Wilkie Collins and Oscar Wilde: Challenging Intersections Between the Male and Female Gaze in Victorian Popular Literature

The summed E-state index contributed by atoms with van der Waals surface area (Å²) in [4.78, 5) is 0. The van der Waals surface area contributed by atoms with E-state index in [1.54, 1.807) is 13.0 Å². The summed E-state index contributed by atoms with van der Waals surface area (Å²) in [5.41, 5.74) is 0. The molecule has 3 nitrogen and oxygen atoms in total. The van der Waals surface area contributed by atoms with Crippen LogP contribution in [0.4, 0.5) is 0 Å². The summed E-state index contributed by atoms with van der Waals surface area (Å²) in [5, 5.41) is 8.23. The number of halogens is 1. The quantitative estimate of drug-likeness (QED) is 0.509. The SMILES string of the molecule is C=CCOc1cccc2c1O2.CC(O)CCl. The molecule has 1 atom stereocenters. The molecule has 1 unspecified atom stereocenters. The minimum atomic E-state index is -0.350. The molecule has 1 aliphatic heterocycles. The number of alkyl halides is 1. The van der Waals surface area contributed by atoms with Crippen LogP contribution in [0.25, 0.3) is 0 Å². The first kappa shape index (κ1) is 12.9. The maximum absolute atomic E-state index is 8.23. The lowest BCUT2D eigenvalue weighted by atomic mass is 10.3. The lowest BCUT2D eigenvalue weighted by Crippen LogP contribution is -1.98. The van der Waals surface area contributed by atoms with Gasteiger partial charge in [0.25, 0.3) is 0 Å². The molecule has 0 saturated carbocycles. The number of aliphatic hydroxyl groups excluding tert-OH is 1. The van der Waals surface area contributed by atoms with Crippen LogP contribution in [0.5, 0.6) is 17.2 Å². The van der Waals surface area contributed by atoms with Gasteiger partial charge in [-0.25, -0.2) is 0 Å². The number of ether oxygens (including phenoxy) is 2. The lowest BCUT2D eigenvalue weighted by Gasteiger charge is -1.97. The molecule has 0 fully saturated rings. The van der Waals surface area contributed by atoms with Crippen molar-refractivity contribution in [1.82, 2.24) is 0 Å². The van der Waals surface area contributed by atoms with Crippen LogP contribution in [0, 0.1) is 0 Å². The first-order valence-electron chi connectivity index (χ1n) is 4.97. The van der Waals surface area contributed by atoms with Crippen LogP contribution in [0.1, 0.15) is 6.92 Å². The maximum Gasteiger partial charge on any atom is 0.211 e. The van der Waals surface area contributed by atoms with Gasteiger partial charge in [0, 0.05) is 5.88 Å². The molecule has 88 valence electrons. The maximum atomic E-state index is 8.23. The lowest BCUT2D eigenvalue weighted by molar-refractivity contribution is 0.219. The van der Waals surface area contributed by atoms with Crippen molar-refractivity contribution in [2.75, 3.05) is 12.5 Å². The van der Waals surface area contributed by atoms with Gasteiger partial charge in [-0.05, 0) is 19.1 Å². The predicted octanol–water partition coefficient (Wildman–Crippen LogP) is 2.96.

Wilkie Collins’s The Woman in White (1860) and Oscar Wilde’s The Picture of Dorian Gray (1890) are novels significant for their distinct awareness of the socio-political power of the gaze. In this essay, I will reveal how these authors use the male and female gaze in similar and contrasting ways. In particular, I shall explore the ways they denounce the patriarchal Victorian system, which renders the act of gazing a power that is both objectifying and degrading. Gazing enacts itself to varying degrees through the social hierarchy, indicating whom can objectify whom, and can enact upon what they choose to see. This hierarchy of Victorian English society is so varied by class, wealth, gender, and race that the gaze in these texts does not always operate in the same way. These complicated intricacies of the gaze are what make these novels require such in-depth analysis, because of the multiple ways in which the gaze can work according to individual scenarios. Both authors portray these complicated intricacies by using both the male and female gaze in the text. While academic critique usually separates these two gazes due to their gender, the novels of Collins and Wilde reveal how important it is to study them together, because while the gaze affects people individually, it is essentially a collective interaction. Collins and Wilde take separate approaches in depicting the gaze: the former testing the capability of the reader to look beyond the coercive statements of the first-person narrator, and the latter an omnipresent third-person narrator. Together, these different approaches increase reader understanding of the mechanical workings of the gaze and therefore complements a comparative analysis of the two novels.
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